Reviewed by Matthew J. Costello
Professor of Political Science
Saint Xavier University
Chicago, IL USA
Woo and Stoll have curated a collection of essays to point comics studies beyond its language and literature roots, and situate it within a social-scientific tradition. To bridge the gap between social sciences and humanities, they define a general social scientific orientation derived from mid-twentieth century sociology emphasizing the meanings people attribute to social action and tempered by Bourdieu’s approach to cultural production. The anchoring frame is Howard Becker’s notion of “art worlds,” comprised of “everyone necessary for a work of art to be produced in the way that it was in fact produced.” (xiv) and this would include the creators, corporations, retailers of various kinds, critics, scholars and consumers. The fourteen essays are grouped into three general categories of the comics world: production, circulation, and reception. Woo and Stoll note that an art form as diverse as comics may have “many worlds” (xiv). The essays reflect this by examining diverse communities of producers and consumers from the US, Latin America, and Asia; and multiple channels of circulation using a variety of methodologies, including ethnography, survey research, economic geography, and institutional analysis. The volume thus captures much of the diversity across various comics worlds.
The essays are strongest overall and cohere best in the section on production. Together, the five essays in this section seek to identify who produces comics, where they produce comics, and the global and political influences on comics production. Woo’s essay reporting results of a survey of comics producers notes that most producers engage in multiple fields of production—with a publisher or self-publishing, work-for-hire or creator-owned—and that few make comics their full-time job. Essays by Maynard and Lent explore communities that produce comics geographically and by gender and the importance of these communities for creating a space for comics production. Exner and Gomes offer essays on the transnational and editorial roles in the origins of manga and the use of comics as tools for political education during the Unidad Popular in Chile, respectively.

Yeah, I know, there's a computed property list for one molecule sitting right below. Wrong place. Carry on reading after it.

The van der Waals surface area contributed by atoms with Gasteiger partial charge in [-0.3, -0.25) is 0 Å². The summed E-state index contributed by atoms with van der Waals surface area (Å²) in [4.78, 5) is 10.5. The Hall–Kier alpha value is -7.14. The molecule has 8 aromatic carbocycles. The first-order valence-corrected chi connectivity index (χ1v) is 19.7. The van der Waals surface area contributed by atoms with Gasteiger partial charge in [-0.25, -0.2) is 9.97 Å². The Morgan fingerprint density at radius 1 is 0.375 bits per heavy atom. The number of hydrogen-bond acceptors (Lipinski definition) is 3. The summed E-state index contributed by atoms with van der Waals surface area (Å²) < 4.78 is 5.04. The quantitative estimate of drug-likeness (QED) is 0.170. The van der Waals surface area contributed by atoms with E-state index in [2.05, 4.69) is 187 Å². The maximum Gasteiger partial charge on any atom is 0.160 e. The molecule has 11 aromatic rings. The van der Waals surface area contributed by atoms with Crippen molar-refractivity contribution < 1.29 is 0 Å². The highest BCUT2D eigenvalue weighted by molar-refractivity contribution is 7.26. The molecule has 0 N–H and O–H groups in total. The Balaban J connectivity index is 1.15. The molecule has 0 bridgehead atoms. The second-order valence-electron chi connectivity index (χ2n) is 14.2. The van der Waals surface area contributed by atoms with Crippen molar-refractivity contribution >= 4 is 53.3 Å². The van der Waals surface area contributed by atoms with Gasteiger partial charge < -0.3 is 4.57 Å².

The second section, circulation, is more of a mixed bag. The consequences of comics’ move from ghettoized niche form to major commercial center of popular culture are explored in Bart Beaty’s consideration of the rise and fall of the comics press and Salkowitz’s classification and discussion of different fan communities at Comic-Con. The use of comics for school and social education are explored in essays by Sabeti and Wieskamp. Wieskamp’s study of Priya’s Shakti reveals how transnational ties and non-western ideas can be used in a comic to try to bring about cultural change, in this case to raise consciousness of how to address violence against females.
The essays on reception are probably the weakest in the collection. Sinervo’s essay on comics scanning makes a convincing argument that scanners considered themselves fan participants in the comics world rather than pirates or free-speech defenders, and Galdieri shows that readers’ participation in leadership elections for the Legion of Superheroes demonstrated fan commitment to the series’ history. Neither essay really fulfills its promise of revealing underlying ideologies of their subjects. The other two essays in this section identify that Comic-Con attendees seek a sense of community and that comics fans see fandom as informing other parts of their lives.